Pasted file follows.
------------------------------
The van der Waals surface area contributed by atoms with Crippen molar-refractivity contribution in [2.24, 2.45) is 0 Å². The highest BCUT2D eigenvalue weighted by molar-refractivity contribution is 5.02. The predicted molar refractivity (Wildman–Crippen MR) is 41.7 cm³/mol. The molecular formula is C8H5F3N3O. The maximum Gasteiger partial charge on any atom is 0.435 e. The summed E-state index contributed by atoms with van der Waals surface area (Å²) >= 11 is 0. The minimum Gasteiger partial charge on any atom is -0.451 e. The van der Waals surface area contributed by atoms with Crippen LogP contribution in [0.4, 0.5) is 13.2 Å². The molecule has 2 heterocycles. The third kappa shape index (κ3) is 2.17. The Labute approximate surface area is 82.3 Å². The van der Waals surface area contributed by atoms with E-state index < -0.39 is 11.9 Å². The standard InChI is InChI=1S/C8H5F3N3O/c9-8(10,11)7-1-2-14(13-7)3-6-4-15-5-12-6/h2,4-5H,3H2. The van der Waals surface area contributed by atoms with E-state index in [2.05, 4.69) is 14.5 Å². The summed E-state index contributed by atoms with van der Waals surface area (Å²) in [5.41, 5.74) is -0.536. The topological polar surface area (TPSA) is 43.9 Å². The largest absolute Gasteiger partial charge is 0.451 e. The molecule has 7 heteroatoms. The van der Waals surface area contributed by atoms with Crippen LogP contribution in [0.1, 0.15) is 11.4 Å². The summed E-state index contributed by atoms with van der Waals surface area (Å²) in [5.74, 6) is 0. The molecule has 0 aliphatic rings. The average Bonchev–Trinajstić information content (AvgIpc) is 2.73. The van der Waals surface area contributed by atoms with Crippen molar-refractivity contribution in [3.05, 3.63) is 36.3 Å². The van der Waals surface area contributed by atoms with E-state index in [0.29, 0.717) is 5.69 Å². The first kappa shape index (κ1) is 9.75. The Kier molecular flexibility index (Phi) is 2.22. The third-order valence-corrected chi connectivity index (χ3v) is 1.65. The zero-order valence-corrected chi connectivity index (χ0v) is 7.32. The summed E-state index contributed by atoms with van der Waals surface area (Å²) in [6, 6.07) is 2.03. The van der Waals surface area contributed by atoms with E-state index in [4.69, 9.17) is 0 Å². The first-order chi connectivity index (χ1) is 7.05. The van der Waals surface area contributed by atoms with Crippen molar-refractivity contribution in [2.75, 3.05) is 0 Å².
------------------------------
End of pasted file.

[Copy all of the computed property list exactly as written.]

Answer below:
The van der Waals surface area contributed by atoms with Crippen molar-refractivity contribution in [2.24, 2.45) is 0 Å². The highest BCUT2D eigenvalue weighted by molar-refractivity contribution is 5.02. The predicted molar refractivity (Wildman–Crippen MR) is 41.7 cm³/mol. The molecular formula is C8H5F3N3O. The maximum Gasteiger partial charge on any atom is 0.435 e. The summed E-state index contributed by atoms with van der Waals surface area (Å²) >= 11 is 0. The minimum Gasteiger partial charge on any atom is -0.451 e. The van der Waals surface area contributed by atoms with Crippen LogP contribution in [0.4, 0.5) is 13.2 Å². The molecule has 2 heterocycles. The third kappa shape index (κ3) is 2.17. The Labute approximate surface area is 82.3 Å². The van der Waals surface area contributed by atoms with E-state index < -0.39 is 11.9 Å². The standard InChI is InChI=1S/C8H5F3N3O/c9-8(10,11)7-1-2-14(13-7)3-6-4-15-5-12-6/h2,4-5H,3H2. The van der Waals surface area contributed by atoms with E-state index in [2.05, 4.69) is 14.5 Å². The summed E-state index contributed by atoms with van der Waals surface area (Å²) in [5.41, 5.74) is -0.536. The topological polar surface area (TPSA) is 43.9 Å². The largest absolute Gasteiger partial charge is 0.451 e. The molecule has 7 heteroatoms. The van der Waals surface area contributed by atoms with Crippen LogP contribution in [0.1, 0.15) is 11.4 Å². The summed E-state index contributed by atoms with van der Waals surface area (Å²) in [5.74, 6) is 0. The molecule has 0 aliphatic rings. The average Bonchev–Trinajstić information content (AvgIpc) is 2.73. The van der Waals surface area contributed by atoms with Crippen molar-refractivity contribution in [3.05, 3.63) is 36.3 Å². The van der Waals surface area contributed by atoms with E-state index in [0.29, 0.717) is 5.69 Å². The first kappa shape index (κ1) is 9.75. The Kier molecular flexibility index (Phi) is 2.22. The third-order valence-corrected chi connectivity index (χ3v) is 1.65. The zero-order valence-corrected chi connectivity index (χ0v) is 7.32. The summed E-state index contributed by atoms with van der Waals surface area (Å²) in [6, 6.07) is 2.03. The van der Waals surface area contributed by atoms with E-state index in [4.69, 9.17) is 0 Å². The first-order chi connectivity index (χ1) is 7.05. The van der Waals surface area contributed by atoms with Crippen molar-refractivity contribution in [2.75, 3.05) is 0 Å².